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Quoting OldAeroGuy (Reply 16):
No, it really is a reflection of the local surface streamlines in cruising flight.

I still feel its required while on Ground & not in Flight.For Eg Take the B737 Fwd Door Gutters.
regds
MEL



Think of the brighter side!
User currently offlineCCA From Hong Kong, joined Oct 2002, 831 posts, RR: 14
Reply 18, posted (8 years 10 months 14 hours ago) and read 3452 times:

Quoting HAWK21M (Reply 17):
I still feel its required while on Ground & not in Flight.For Eg Take the B737 Fwd Door Gutters.
regds

Exactly, it is inline with the local airflow in flight, just ask yourself where are A/C designed to be for the majority of their life on the ground or in flight?

The 747 is the perfect example to show the local airflow in flight. Door 1 from the minimal effect over the nose, Door 2 from the bow wave of the wing, Door 3 inline with the air flow over the wing, Door 4 as the flow evens out and Door 5 is even set up for the bow wave flow for the stabilizer. Even the main deck cargo door and it's negative pressure relief valve doors are done.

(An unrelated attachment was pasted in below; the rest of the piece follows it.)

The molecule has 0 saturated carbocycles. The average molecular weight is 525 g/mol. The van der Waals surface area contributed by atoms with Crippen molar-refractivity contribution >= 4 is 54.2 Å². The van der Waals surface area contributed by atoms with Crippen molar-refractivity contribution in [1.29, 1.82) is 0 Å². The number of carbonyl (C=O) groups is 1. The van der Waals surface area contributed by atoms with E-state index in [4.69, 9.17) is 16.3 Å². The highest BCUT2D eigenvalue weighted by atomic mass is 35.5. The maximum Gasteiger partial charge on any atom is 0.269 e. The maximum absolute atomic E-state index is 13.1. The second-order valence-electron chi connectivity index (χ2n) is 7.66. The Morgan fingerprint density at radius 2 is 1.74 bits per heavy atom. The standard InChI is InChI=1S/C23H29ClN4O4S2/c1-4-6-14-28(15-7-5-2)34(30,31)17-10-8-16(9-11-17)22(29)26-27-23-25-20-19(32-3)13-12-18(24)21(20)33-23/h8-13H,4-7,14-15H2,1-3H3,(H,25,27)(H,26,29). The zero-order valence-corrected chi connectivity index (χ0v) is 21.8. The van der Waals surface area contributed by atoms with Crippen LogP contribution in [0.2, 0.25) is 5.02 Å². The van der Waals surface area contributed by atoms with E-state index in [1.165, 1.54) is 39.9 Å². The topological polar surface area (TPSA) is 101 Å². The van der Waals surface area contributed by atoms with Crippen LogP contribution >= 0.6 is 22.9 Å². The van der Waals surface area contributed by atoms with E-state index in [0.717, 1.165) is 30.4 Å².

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You can see the local airflow dirt marks here.

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KLM seemed to have the perfect shots  Smile

Rgds CCA



C152 G115 TB10 CAP10 SR-22 Be76 PA-34 NDN-1T C500 A330-300 A340-300 -600 B747-200F -200SF -400 -400F -400BCF -400ERF -8F
User currently offlineLongbowPilot From United States of America, joined Jan 2005, 577 posts, RR: 4
Reply 19, posted (8 years 9 months 4 weeks 1 day 19 hours ago) and read 3325 times:
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Quoting LegendDC9 (Reply 7):
HA! That has to be one of the most optimistic comments regarding airport training I have ever heard. I would say I have seen it closer to: Here, deice this and keep it away from your nose and mouth.

Maybe that is the way they do it in your country.